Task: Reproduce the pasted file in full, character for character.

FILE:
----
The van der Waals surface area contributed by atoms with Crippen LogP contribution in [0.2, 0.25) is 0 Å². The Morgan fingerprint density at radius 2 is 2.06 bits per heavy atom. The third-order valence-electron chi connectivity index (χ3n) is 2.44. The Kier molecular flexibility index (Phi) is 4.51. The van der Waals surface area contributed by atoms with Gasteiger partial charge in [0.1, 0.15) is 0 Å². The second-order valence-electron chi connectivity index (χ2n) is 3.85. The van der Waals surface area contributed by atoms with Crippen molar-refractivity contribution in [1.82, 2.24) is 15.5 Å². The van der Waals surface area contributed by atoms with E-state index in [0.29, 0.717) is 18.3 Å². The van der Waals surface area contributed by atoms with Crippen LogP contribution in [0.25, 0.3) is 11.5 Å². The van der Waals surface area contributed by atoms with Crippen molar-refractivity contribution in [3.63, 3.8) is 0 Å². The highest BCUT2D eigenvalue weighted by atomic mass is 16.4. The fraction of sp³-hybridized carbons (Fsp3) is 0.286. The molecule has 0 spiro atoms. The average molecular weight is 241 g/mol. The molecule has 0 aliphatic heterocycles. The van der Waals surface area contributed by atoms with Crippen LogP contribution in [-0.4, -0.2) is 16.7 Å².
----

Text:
The van der Waals surface area contributed by atoms with Crippen LogP contribution in [0.2, 0.25) is 0 Å². The Morgan fingerprint density at radius 2 is 2.06 bits per heavy atom. The third-order valence-electron chi connectivity index (χ3n) is 2.44. The Kier molecular flexibility index (Phi) is 4.51. The van der Waals surface area contributed by atoms with Gasteiger partial charge in [0.1, 0.15) is 0 Å². The second-order valence-electron chi connectivity index (χ2n) is 3.85. The van der Waals surface area contributed by atoms with Crippen molar-refractivity contribution in [1.82, 2.24) is 15.5 Å². The van der Waals surface area contributed by atoms with E-state index in [0.29, 0.717) is 18.3 Å². The van der Waals surface area contributed by atoms with Crippen LogP contribution in [0.25, 0.3) is 11.5 Å². The van der Waals surface area contributed by atoms with Crippen molar-refractivity contribution in [3.63, 3.8) is 0 Å². The highest BCUT2D eigenvalue weighted by atomic mass is 16.4. The fraction of sp³-hybridized carbons (Fsp3) is 0.286. The molecule has 0 spiro atoms. The average molecular weight is 241 g/mol. The molecule has 0 aliphatic heterocycles. The van der Waals surface area contributed by atoms with Crippen LogP contribution in [-0.4, -0.2) is 16.7 Å².